Opposition and civil society groups are rallying in support of Gabon’s coup leader, after a bloc of Central African states refused to lift the sanctions on Gabon they imposed after the military ousted President Ali Ben Bongo at the end of August.
There were demonstrations this week in the Gabonese cities of Libreville, Oyem and Franceville, as civil society groups call for an end to sanctions, including Gabon’s suspension from the Central African Economic and Monetary Community, CEMAC, and Economic Community of Central African States, ECCAS.
Gabon was suspended from the economic blocs on September 1, two days after General Brice Oligui Nguema ousted President Bongo in a bloodless coup.
In a New Year's message, Oligui said he rescued Gabon from the iron fisted rule of Bongo, restored political stability and is improving delivery of water, electricity and health care. He said most of Gabon's debts have been settled within his four months of rule.
Opposition parties say the junta leader has also liberated scores of political prisoners, invited exiled opposition leaders and critics back to the country and is fighting against corruption that characterized the Ali Bongo regime.
They say he should be given time to organize elections, and say the international sanctions should be lifted, immediately.
Jean Delors Bitogue Bi Ntougou is a political scientist and researcher at the Libreville-headquartered Omar Bongo University.
He says the sanctions deprive Gabon of expressing opinions on topical local, regional and international issues and render the central African states' voice inaudible when countries meet during summits and conferences to discuss peace, security, the well-being of civilians and international cooperation. He says Gabon, like any other nation, wants to take part in discussions that shape the future of the world.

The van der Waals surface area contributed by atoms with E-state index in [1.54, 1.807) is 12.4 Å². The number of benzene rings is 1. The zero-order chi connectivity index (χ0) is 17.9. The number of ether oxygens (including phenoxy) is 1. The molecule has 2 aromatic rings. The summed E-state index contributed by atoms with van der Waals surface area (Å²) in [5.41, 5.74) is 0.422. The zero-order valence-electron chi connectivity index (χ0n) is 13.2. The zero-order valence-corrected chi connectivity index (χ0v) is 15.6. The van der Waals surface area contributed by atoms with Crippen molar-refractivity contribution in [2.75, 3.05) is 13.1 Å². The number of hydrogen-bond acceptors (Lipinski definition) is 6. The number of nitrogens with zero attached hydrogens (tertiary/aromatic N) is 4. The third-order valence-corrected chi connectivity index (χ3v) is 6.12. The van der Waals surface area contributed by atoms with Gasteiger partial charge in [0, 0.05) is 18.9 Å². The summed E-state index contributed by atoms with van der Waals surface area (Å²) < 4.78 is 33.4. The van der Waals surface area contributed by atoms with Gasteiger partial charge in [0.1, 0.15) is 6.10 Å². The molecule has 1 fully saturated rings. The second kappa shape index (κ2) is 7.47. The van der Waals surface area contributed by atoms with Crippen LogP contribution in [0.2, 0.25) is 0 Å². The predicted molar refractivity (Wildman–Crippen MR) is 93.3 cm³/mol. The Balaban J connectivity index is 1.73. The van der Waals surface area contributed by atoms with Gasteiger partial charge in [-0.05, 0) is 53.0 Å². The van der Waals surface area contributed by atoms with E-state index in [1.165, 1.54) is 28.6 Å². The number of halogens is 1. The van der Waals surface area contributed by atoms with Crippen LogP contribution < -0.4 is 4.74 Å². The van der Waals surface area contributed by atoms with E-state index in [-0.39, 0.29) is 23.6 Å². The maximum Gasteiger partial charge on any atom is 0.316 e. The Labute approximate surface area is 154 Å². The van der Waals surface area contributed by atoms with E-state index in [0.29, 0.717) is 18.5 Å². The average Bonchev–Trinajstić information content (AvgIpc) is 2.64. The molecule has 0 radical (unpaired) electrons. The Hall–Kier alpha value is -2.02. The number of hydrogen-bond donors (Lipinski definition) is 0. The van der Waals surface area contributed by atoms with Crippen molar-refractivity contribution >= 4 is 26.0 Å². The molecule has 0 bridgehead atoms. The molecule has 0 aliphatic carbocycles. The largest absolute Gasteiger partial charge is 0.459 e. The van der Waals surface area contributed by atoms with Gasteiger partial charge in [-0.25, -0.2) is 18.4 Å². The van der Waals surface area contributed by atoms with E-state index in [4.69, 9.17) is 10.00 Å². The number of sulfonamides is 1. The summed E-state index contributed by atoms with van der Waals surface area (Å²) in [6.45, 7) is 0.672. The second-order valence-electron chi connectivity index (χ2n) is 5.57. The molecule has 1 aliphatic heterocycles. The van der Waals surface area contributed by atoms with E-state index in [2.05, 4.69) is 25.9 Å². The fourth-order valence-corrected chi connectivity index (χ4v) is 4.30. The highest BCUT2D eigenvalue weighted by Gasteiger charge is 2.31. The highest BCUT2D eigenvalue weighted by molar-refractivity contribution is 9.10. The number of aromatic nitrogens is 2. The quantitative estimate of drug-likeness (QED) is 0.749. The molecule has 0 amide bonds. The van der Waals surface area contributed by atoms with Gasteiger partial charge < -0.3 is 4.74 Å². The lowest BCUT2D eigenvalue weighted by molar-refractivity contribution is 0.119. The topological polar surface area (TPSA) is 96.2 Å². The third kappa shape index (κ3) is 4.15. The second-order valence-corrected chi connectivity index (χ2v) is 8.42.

The military junta recently sent delegations to the United Nations, CEMAC and ECCAS member states to press for the lifting of the sanctions. Oligui said the coup was essential, because it prevented bloodshed from Gabon's opposition, which said Bongo stole their victory in Gabon’s August 26 election.
In remarks to protesters, Oligui said he was surprised the diplomatic outreach didn’t work.
Nestor Obiang Nzoghe, an expert in governance and development policy and an adviser to the ousted president’s Gabonese Democratic Party, says if Gabon's military respects its promise to hand power to civilian rule, sanctions imposed by the international community will be lifted.
Nzoghe says central Africa's leaders who have clung to power for decades are reluctant to lift sanctions on Gabon for fear of setting a precedent for military takeovers.
He says Equatorial Guinea President Teodoro Obiang Nguema, who has ruled for about 45 years, Cameroon's President Paul Biya, who has been in power for 41 years, and Congo's Denis Sassou Nguesso, who has been president for about 40 years, may think that lifting sanctions and openly accepting General Oligui as Gabon's president can act as an encouragement for militaries in their countries to also seize power.
In November, Gabon's military government announced a program to organize free, transparent and credible elections to restore civilian rule by August 2025. The military leaders say before such elections, the sovereign people of Gabon will meet in a national dialogue in April 2024 to, among other things, adopt the transition plan.